2005-11-22 - 1:52 p.m.
And not to damn with faint praise, but the new Mendoza Line record is a pleasant bit o'business.
I stayed up late last night to finish Truth and Beauty. My original, glowing opinion--or more accurately my experience--of this book changed somewhere midpoint.
As Lucy Grealy's charmed life falls apart, the fierce friendship between she Ann Patchett starts to become a little...weird. Grotesquely clingy. Beyond anything in the codependency pamphlets: dropping everything to take a 3-hour train ride to help her friend get ready for date...and then paying off her student loans and bills...and forever listening to her cry and cry and cry and complain and talk about suicide. It was exhausting just to read it.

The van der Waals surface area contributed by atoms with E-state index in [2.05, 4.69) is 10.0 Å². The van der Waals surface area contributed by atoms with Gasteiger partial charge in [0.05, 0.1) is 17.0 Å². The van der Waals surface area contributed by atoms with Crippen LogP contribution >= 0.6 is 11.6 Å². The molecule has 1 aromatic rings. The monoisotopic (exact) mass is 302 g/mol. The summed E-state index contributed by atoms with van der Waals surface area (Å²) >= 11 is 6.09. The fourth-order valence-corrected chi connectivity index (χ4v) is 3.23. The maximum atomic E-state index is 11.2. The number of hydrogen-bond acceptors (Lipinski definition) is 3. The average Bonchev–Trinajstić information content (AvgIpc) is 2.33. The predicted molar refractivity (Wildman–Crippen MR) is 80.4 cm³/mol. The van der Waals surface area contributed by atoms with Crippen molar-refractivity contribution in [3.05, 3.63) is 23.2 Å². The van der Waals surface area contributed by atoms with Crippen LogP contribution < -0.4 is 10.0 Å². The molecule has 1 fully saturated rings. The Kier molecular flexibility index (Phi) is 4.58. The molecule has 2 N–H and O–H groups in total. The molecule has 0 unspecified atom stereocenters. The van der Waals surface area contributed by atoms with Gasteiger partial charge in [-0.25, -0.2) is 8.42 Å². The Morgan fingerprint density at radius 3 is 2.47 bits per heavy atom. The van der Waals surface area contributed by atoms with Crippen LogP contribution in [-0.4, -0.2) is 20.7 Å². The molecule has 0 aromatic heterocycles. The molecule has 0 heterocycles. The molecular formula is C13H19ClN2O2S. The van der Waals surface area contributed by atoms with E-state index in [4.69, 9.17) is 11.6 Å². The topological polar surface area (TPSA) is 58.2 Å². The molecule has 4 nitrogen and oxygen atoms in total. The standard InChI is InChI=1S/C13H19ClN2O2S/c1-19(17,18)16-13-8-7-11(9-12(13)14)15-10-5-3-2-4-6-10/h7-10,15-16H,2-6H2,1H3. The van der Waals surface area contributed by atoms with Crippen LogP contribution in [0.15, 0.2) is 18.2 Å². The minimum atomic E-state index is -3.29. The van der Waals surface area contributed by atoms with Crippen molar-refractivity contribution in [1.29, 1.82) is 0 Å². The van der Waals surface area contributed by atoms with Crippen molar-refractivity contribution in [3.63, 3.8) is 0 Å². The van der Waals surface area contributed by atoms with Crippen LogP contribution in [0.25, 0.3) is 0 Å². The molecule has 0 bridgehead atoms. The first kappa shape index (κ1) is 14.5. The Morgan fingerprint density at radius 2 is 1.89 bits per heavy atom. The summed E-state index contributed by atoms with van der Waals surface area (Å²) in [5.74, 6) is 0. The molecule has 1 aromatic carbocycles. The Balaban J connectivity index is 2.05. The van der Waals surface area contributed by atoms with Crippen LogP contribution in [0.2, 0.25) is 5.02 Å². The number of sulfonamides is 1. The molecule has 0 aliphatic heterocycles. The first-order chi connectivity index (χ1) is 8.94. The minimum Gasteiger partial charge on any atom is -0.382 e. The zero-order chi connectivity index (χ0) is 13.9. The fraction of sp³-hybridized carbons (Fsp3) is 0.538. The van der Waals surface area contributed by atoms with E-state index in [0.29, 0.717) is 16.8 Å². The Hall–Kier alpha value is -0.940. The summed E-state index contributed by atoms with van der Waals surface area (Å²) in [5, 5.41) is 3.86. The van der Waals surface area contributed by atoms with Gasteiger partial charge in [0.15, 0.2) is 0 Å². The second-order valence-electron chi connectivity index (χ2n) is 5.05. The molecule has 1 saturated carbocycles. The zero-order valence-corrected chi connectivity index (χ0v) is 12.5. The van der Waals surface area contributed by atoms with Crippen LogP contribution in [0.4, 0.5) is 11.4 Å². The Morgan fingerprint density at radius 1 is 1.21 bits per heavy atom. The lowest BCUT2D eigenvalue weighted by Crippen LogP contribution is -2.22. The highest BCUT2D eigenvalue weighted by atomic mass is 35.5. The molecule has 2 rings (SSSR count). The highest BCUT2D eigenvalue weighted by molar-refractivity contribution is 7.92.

That Ann can report all this with a straight face, offering it as a rosy example of real friendship, is a little disturbing to me. I may be wrong, but she seems to be asking her readers to look at her friend's extravagently screwy behavior as romantic and endearing, cuz look, isn't she an entertaining and talented fuck-up?
I think this would have made a better essay than a full-length book; by the end, I was just depleted.
thoughts? (2 comments so far)
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